Have your munchkins been asking, pleading, begging for a dog? Have you given any serious thought to bringing a pooch into your family? Knee jerk thought is- “clearly we would have to get a puppy.” Not the case. Did you know that you can foster an animal from a local animal rescue? When you are a foster you are giving a homeless pet a temporary home until their “fur-ever” home is found. This is an amazing way to “try out” a rescue dog to see if they will be a great fit in your family and home before committing to a new pet only to find that it just isn’t right…AND bonus points in teaching your kids about helping others. (cool right?)

Here are some pointers in bringing your new pet home…whether he be a puppy or a rescue pooch.

 What you’ll need:

  • Buckle Collar (harness for small dogs-collars can collapse their tracheas!)
  • Leash
  • ID tags
  • Wire crate
  • Pet bed
  • Good quality dog food
  • Water & food bowls
  • Toys (ask foster what this pooch prefers)

Before Pooch comes home:

Have Fidos bowls set up, put his bed down, set up the kennel and toss out some toys. Make sure to put away anything laying on the floor that is not a toy for your pooch or he may get confused.

 Tips when you get home:

When you get to your home Take Fido straight out to the back yard, unleash, ignore and wait for him to go potty. When he does throw a potty party! …this is a great way to set him up for success, better outside than in your house right? This isn’t just for puppies, a reminder is good for everyone in a new environment.

Set the ground rules

Set your pooch up for success from the beginning ie: If your pooch is not going to be allowed on the couch then the first day is no exception, if he is not allowed to jump then now is when you start enforcing that.

 The first few days

The first few days are going to be a lot of getting to know your new family members behaviors, good and bad.  Your rescue dog has probably come from a less than idea home whether that be a home filled with abuse or simply a lack of attention (both detrimental to an animals well being).

For the first few days keep your pooch in the same room as you at all times. Sometimes they will naturally follow and sometimes it takes coaxing, but by doing this you are able to keep a close eye on those tail-tail signs of trouble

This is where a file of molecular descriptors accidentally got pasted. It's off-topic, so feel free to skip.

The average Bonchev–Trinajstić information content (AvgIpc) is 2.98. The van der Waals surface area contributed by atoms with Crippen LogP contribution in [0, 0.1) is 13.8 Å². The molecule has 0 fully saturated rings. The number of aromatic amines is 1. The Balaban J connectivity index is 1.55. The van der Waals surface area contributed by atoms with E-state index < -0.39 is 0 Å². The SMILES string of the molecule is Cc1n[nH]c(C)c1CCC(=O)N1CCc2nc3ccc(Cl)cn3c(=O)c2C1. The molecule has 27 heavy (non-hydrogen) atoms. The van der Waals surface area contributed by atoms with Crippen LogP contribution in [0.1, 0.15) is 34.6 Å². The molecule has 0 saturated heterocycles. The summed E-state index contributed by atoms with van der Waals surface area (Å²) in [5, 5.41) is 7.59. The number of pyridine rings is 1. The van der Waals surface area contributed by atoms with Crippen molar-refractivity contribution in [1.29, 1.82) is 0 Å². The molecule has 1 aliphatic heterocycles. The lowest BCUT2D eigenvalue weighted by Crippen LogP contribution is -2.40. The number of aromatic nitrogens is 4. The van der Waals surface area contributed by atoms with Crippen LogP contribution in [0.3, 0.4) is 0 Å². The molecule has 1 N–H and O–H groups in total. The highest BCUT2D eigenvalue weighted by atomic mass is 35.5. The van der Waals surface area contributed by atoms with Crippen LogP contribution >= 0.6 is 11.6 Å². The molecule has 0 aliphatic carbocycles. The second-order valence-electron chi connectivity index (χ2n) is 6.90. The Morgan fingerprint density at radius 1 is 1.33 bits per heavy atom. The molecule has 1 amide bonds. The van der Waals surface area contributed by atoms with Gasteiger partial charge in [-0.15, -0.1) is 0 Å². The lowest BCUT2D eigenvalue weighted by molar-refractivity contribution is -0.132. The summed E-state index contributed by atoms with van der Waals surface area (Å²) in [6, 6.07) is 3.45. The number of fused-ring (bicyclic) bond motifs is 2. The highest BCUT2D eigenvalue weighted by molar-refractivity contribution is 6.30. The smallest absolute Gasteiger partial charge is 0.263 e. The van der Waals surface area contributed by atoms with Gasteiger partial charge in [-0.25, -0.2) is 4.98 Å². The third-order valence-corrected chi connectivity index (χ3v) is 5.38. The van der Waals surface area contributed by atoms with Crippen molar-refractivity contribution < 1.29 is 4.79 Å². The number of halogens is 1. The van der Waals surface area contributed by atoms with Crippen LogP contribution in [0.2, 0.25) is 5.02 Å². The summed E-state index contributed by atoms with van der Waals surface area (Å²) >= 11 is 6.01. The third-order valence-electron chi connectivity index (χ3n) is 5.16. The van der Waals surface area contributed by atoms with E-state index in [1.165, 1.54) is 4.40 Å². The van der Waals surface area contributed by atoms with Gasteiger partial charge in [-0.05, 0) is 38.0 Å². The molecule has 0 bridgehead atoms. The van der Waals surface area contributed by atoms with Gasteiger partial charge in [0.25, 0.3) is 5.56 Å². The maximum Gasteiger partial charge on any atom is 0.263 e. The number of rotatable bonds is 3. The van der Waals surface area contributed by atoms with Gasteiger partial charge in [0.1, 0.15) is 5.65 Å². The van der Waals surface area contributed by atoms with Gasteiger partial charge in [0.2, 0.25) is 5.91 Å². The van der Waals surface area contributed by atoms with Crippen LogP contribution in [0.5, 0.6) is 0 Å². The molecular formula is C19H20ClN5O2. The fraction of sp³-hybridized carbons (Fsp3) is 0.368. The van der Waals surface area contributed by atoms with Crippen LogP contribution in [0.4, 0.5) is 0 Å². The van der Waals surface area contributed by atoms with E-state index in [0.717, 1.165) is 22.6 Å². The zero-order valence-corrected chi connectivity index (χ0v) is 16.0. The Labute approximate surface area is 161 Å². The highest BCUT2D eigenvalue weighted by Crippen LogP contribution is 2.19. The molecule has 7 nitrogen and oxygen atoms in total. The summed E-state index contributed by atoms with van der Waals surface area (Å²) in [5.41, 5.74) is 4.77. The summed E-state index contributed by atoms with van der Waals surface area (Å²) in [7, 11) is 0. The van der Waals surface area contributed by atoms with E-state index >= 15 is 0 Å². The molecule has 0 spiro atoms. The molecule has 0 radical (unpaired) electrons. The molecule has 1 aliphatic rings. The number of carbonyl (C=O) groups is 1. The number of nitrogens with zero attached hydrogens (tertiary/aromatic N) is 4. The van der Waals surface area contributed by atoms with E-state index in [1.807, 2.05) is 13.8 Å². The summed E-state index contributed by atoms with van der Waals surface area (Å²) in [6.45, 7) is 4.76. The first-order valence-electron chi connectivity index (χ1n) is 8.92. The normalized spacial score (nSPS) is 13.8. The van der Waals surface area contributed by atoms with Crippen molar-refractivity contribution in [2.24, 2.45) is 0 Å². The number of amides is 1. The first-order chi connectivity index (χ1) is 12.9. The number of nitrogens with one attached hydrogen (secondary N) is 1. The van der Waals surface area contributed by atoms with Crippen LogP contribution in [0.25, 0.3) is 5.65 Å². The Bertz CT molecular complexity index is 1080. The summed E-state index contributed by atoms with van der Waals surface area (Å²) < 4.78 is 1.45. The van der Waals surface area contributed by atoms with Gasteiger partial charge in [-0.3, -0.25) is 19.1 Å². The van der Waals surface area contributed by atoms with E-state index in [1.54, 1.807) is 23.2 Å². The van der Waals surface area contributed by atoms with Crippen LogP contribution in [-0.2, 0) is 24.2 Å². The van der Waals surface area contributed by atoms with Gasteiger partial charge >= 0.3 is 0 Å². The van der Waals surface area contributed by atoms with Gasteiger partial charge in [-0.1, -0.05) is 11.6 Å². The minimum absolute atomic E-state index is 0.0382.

• smelling around looking for a place to go potty
  • picking up items that are not his toys
  • getting onto furniture that is off-limits
  • showing aggression to another pet or family member

All of this is completely normal when introducing a new pet into your home. It is your responsibility to prevent it from happening again and by starting as soon as you bring him home you are setting the example of your home rules.

Remember that your pet is probably going to be nervous in his new home. There are new people, pets, sounds, smell, rooms, food, neighbors…I could go on and on. It is ok to see your new pet anxious and pacing, sometimes even panting. The most common stressor to new pet owners is “I don’t think he likes me.” Do not be surprised if it takes your pooch about a month to warm up to his new surroundings, that means you too!

Potty training and the rescue pooch

Even if the foster of your rescue dog says he is 100% potty trained, this is just at their house. When you bring Fido home he is in a completely new environment and this could very well change, but you’re in luck because potty training any age dog simply needs consistency. Accidents when you first bring your new pet home are common; after all it is very stressful moving in with a whole new family. Keeping Fido close by in the beginning is best and when you are not directly able to supervise, in the kennel is where he should be. Here are some tips to help you make a smooth transition:

  • Kennel training (next section)
  • As soon as your pet wakes up, its outside he goes
  • When pooch is outside pay no attention to him until he goes potty…then party!!!
  • 15 min after eating or drinking go outside

Kennel training